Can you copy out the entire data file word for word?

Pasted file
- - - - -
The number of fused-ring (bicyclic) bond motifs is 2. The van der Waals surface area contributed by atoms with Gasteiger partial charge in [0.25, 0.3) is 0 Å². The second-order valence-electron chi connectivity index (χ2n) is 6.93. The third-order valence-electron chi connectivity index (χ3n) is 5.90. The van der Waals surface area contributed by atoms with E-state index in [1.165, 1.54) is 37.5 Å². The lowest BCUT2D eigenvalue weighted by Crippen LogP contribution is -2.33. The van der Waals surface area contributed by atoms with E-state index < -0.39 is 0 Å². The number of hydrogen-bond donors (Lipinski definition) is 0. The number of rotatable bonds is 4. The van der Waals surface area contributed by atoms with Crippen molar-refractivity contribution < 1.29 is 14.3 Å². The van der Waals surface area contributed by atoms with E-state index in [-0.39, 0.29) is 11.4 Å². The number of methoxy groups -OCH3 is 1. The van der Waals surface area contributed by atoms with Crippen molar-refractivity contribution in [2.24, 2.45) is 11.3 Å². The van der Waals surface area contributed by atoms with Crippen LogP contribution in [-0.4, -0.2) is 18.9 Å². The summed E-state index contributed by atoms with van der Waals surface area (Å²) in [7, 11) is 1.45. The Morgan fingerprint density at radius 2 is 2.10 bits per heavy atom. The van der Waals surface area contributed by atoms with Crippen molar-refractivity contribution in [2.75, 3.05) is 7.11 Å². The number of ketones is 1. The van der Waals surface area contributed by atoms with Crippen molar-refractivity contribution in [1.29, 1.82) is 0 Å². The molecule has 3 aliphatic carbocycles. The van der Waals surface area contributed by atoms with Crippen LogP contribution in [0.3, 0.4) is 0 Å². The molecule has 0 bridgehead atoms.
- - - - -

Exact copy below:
The number of fused-ring (bicyclic) bond motifs is 2. The van der Waals surface area contributed by atoms with Gasteiger partial charge in [0.25, 0.3) is 0 Å². The second-order valence-electron chi connectivity index (χ2n) is 6.93. The third-order valence-electron chi connectivity index (χ3n) is 5.90. The van der Waals surface area contributed by atoms with E-state index in [1.165, 1.54) is 37.5 Å². The lowest BCUT2D eigenvalue weighted by Crippen LogP contribution is -2.33. The van der Waals surface area contributed by atoms with E-state index < -0.39 is 0 Å². The number of hydrogen-bond donors (Lipinski definition) is 0. The number of rotatable bonds is 4. The van der Waals surface area contributed by atoms with Crippen molar-refractivity contribution < 1.29 is 14.3 Å². The van der Waals surface area contributed by atoms with E-state index in [-0.39, 0.29) is 11.4 Å². The number of methoxy groups -OCH3 is 1. The van der Waals surface area contributed by atoms with Crippen molar-refractivity contribution in [2.24, 2.45) is 11.3 Å². The van der Waals surface area contributed by atoms with Crippen LogP contribution in [-0.4, -0.2) is 18.9 Å². The summed E-state index contributed by atoms with van der Waals surface area (Å²) in [7, 11) is 1.45. The Morgan fingerprint density at radius 2 is 2.10 bits per heavy atom. The van der Waals surface area contributed by atoms with Crippen molar-refractivity contribution in [2.75, 3.05) is 7.11 Å². The number of ketones is 1. The van der Waals surface area contributed by atoms with Crippen molar-refractivity contribution in [1.29, 1.82) is 0 Å². The molecule has 3 aliphatic carbocycles. The van der Waals surface area contributed by atoms with Crippen LogP contribution in [0.3, 0.4) is 0 Å². The molecule has 0 bridgehead atoms.